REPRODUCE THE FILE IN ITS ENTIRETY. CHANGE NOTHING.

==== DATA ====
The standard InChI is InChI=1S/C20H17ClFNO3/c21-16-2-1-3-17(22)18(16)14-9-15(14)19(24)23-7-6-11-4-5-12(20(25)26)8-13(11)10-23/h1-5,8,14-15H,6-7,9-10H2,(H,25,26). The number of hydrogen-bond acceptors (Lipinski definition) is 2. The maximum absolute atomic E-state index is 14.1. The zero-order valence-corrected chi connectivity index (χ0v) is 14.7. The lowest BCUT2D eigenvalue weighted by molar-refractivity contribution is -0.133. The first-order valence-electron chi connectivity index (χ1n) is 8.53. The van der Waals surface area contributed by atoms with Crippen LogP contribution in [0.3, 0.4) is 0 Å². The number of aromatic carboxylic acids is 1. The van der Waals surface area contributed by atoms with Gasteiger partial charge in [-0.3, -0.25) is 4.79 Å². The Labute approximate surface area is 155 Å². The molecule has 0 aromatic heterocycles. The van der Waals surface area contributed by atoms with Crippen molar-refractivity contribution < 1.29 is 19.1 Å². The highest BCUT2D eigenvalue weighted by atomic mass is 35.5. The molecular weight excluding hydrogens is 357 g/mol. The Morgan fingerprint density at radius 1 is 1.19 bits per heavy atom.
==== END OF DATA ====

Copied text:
The standard InChI is InChI=1S/C20H17ClFNO3/c21-16-2-1-3-17(22)18(16)14-9-15(14)19(24)23-7-6-11-4-5-12(20(25)26)8-13(11)10-23/h1-5,8,14-15H,6-7,9-10H2,(H,25,26). The number of hydrogen-bond acceptors (Lipinski definition) is 2. The maximum absolute atomic E-state index is 14.1. The zero-order valence-corrected chi connectivity index (χ0v) is 14.7. The lowest BCUT2D eigenvalue weighted by molar-refractivity contribution is -0.133. The first-order valence-electron chi connectivity index (χ1n) is 8.53. The van der Waals surface area contributed by atoms with Crippen LogP contribution in [0.3, 0.4) is 0 Å². The number of aromatic carboxylic acids is 1. The van der Waals surface area contributed by atoms with Gasteiger partial charge in [-0.3, -0.25) is 4.79 Å². The Labute approximate surface area is 155 Å². The molecule has 0 aromatic heterocycles. The van der Waals surface area contributed by atoms with Crippen molar-refractivity contribution < 1.29 is 19.1 Å². The highest BCUT2D eigenvalue weighted by atomic mass is 35.5. The molecular weight excluding hydrogens is 357 g/mol. The Morgan fingerprint density at radius 1 is 1.19 bits per heavy atom.